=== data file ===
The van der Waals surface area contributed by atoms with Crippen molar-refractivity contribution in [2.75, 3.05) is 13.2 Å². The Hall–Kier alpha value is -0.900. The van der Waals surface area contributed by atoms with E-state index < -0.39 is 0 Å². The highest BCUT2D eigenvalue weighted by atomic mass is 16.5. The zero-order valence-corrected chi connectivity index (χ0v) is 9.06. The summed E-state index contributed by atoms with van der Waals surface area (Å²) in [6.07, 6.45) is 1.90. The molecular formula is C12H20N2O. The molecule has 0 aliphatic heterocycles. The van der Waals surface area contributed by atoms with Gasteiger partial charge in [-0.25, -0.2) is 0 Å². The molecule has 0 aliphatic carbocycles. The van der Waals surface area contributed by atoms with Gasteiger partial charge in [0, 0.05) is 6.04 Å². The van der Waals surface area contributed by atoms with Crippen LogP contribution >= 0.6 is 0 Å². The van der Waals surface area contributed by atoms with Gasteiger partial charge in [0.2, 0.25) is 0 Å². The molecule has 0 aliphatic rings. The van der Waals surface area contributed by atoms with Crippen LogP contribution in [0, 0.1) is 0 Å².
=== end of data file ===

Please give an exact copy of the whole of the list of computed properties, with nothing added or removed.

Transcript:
The van der Waals surface area contributed by atoms with Crippen molar-refractivity contribution in [2.75, 3.05) is 13.2 Å². The Hall–Kier alpha value is -0.900. The van der Waals surface area contributed by atoms with E-state index < -0.39 is 0 Å². The highest BCUT2D eigenvalue weighted by atomic mass is 16.5. The zero-order valence-corrected chi connectivity index (χ0v) is 9.06. The summed E-state index contributed by atoms with van der Waals surface area (Å²) in [6.07, 6.45) is 1.90. The molecular formula is C12H20N2O. The molecule has 0 aliphatic heterocycles. The van der Waals surface area contributed by atoms with Gasteiger partial charge in [-0.25, -0.2) is 0 Å². The molecule has 0 aliphatic carbocycles. The van der Waals surface area contributed by atoms with Gasteiger partial charge in [0, 0.05) is 6.04 Å². The van der Waals surface area contributed by atoms with Crippen LogP contribution >= 0.6 is 0 Å². The van der Waals surface area contributed by atoms with Gasteiger partial charge in [0.2, 0.25) is 0 Å². The molecule has 0 aliphatic rings. The van der Waals surface area contributed by atoms with Crippen LogP contribution in [0, 0.1) is 0 Å².